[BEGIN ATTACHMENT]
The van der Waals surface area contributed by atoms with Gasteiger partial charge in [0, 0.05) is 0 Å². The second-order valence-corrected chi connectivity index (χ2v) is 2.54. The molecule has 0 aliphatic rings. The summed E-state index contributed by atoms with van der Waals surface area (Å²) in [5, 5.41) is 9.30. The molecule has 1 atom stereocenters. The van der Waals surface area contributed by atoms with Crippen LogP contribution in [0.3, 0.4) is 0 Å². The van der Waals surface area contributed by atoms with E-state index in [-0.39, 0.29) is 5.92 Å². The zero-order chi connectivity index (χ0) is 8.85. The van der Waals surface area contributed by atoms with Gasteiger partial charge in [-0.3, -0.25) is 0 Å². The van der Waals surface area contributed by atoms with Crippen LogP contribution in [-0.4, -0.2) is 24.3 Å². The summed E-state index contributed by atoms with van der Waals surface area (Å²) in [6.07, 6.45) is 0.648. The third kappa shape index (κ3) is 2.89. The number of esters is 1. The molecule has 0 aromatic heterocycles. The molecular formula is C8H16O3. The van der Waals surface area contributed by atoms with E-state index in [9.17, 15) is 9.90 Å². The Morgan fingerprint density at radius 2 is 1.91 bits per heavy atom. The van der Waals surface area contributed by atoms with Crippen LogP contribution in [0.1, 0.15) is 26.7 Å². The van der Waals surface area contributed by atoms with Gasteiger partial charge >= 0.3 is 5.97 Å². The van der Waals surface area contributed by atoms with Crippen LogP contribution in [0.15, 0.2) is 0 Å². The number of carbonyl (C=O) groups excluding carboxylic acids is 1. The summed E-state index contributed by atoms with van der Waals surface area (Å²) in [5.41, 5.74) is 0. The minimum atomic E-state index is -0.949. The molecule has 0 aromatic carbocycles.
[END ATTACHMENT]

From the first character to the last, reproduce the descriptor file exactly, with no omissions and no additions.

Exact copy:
The van der Waals surface area contributed by atoms with Gasteiger partial charge in [0, 0.05) is 0 Å². The second-order valence-corrected chi connectivity index (χ2v) is 2.54. The molecule has 0 aliphatic rings. The summed E-state index contributed by atoms with van der Waals surface area (Å²) in [5, 5.41) is 9.30. The molecule has 1 atom stereocenters. The van der Waals surface area contributed by atoms with Crippen LogP contribution in [0.3, 0.4) is 0 Å². The van der Waals surface area contributed by atoms with E-state index in [-0.39, 0.29) is 5.92 Å². The zero-order chi connectivity index (χ0) is 8.85. The van der Waals surface area contributed by atoms with Gasteiger partial charge in [-0.3, -0.25) is 0 Å². The van der Waals surface area contributed by atoms with Crippen LogP contribution in [-0.4, -0.2) is 24.3 Å². The summed E-state index contributed by atoms with van der Waals surface area (Å²) in [6.07, 6.45) is 0.648. The third kappa shape index (κ3) is 2.89. The number of esters is 1. The molecule has 0 aromatic heterocycles. The molecular formula is C8H16O3. The van der Waals surface area contributed by atoms with E-state index in [9.17, 15) is 9.90 Å². The Morgan fingerprint density at radius 2 is 1.91 bits per heavy atom. The van der Waals surface area contributed by atoms with Crippen LogP contribution in [0.1, 0.15) is 26.7 Å². The van der Waals surface area contributed by atoms with Gasteiger partial charge >= 0.3 is 5.97 Å². The van der Waals surface area contributed by atoms with Crippen LogP contribution in [0.15, 0.2) is 0 Å². The number of carbonyl (C=O) groups excluding carboxylic acids is 1. The summed E-state index contributed by atoms with van der Waals surface area (Å²) in [5.41, 5.74) is 0. The minimum atomic E-state index is -0.949. The molecule has 0 aromatic carbocycles.